The Malta Independent 23 July 2019, Tuesday

Ship takeover by migrants raises concerns for rescues at sea

Associated Press Sunday, 31 March 2019, 09:00 Last update: about 5 months ago

A rescue in the Mediterranean Sea that took an ominous turn has raised concerns that the captains of some merchant ships might become reluctant to save migrants in danger of drowning during the perilous crossing from north Africa to Europe, fearing that they could lose control of their ship.

A cargo ship heading from Turkey to Libya was asked to divert its course to rescue nearly 100 migrants in distress, which it did, before continuing on its course. But when the migrants realised, on Wednesday, that they were heading back to lawless Libya, which they had just left, some revolted, commandeering the ship and forcing it to head for Europe.


The temporary hijacking this week of the El Hiblu 1 was described by Italy's hard-line Interior Minister as an 'act of piracy'. Aid groups called it an 'act of self-defence' against Europe's inhumane immigration policies, the aim of which is to return desperate migrants to Libya, where they often face beatings, rape and torture in detention camps.

Five migrants were arrested after Maltese Special Forces boarded the ship on Thursday and escorted it to port.

The ship's captain said that the Maltese authorities had detained and strip-searched him after the ship docked in Valletta.

"I swear in the name of God, if I find a million people dying in front of me in the sea, I will never rescue them after what I saw here in Malta,"  Nader el Hiblu told The Associated Press by phone from the ship on Friday. "This filthy country treated me in a very disrespectable way after rescuing 98 people. They dealt with me as a criminal and accused me of illegal migration."

But the captain's perhaps understandable anger notwithstanding, the crews of all boats and ships are legally required to rescue anyone in distress at sea. The United Nations Convention on the Law of the Sea stipulates that captains must "render assistance to any person found at sea in danger of being lost" as long as they can do so without "serious danger to the ship, the crew or the passengers".

The risk of hijackings in the Mediterranean has been of increasing concern to the shipping world in recent years, particularly since some European countries began refusing to allow ships with rescued passengers into their ports, according to industry specialists.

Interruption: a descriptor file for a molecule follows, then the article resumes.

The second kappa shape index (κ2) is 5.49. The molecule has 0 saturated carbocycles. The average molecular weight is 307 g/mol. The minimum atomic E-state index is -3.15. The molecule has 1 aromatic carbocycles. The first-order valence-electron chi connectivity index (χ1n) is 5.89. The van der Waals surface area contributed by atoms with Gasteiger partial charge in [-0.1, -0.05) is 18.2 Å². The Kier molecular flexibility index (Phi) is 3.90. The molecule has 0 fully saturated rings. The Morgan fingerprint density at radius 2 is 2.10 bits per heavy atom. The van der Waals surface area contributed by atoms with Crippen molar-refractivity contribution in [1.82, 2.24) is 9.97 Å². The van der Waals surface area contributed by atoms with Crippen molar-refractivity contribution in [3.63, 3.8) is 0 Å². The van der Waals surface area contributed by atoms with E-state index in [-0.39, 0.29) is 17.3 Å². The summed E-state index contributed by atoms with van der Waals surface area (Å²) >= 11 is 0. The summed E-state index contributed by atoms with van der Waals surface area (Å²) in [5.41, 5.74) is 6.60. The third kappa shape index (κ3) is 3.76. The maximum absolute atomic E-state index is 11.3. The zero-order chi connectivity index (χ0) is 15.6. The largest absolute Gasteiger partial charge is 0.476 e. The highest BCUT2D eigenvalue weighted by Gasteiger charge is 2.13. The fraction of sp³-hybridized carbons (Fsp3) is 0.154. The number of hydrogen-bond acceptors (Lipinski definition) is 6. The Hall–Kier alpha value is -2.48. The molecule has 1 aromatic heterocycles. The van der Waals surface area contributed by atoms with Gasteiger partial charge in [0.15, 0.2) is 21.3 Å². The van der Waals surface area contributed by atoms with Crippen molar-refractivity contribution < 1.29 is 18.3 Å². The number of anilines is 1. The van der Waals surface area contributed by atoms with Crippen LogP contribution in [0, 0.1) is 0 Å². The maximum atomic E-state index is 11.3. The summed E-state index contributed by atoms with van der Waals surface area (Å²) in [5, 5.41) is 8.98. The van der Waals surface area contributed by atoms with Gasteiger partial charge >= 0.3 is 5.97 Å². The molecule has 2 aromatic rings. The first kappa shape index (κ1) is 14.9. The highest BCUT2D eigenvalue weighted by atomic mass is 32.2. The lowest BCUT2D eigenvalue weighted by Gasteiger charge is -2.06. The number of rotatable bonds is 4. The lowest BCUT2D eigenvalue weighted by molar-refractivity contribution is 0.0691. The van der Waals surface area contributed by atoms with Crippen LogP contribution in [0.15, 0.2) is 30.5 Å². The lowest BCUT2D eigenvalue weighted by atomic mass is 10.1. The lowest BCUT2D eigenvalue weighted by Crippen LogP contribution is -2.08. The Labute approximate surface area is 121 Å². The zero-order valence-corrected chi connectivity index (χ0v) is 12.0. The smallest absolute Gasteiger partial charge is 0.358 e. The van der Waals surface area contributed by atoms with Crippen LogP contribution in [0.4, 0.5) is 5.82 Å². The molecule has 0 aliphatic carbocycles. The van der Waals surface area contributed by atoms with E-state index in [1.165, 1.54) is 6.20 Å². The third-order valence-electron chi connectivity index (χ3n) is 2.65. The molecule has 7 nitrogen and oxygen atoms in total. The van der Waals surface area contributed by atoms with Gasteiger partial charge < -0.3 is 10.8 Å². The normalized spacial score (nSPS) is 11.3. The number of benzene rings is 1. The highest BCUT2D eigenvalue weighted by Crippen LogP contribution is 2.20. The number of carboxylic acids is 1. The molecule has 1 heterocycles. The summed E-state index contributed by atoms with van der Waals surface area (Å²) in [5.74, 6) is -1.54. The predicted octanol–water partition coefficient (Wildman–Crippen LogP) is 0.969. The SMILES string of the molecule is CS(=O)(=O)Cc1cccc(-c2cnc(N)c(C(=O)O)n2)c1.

"We knew it was coming, we have sounded warnings about this frequently", John Stawpert, Environment and Trade Manager at the London-based International Chamber of Shipping (ICS), told the AP. "This episode has, I think, brought it into sharp focus. What we need is action at a high level - at state level and also international level - to ensure that ships that find themselves in this sort of situation, through no fault of their own, get immediate assistance."

Cargo ships and their crews are not equipped to deal with large numbers of desperate people suddenly arriving on board. The ICS has called for the coast guards of nearby countries to intervene as quickly as possible in such situations to transfer rescued migrants to safe locations.

Despite the risks, Stawpert said it was unlikely that commercial ships would start to regularly refuse help to those in distress.

The number of people making the perilous journey from North Africa across the Mediterranean to Europe has fallen steeply in recent years, he noted, and many are being caught by the Libyan coastguard before they get far from the Libyan coast.

"Most importantly, seafarers recognise their legal and moral obligation to carry out a search and rescue. It's a very deeply ingrained moral obligation and culture within shipping," he said, "and I'm confident that people will continue to pick up people in distress."

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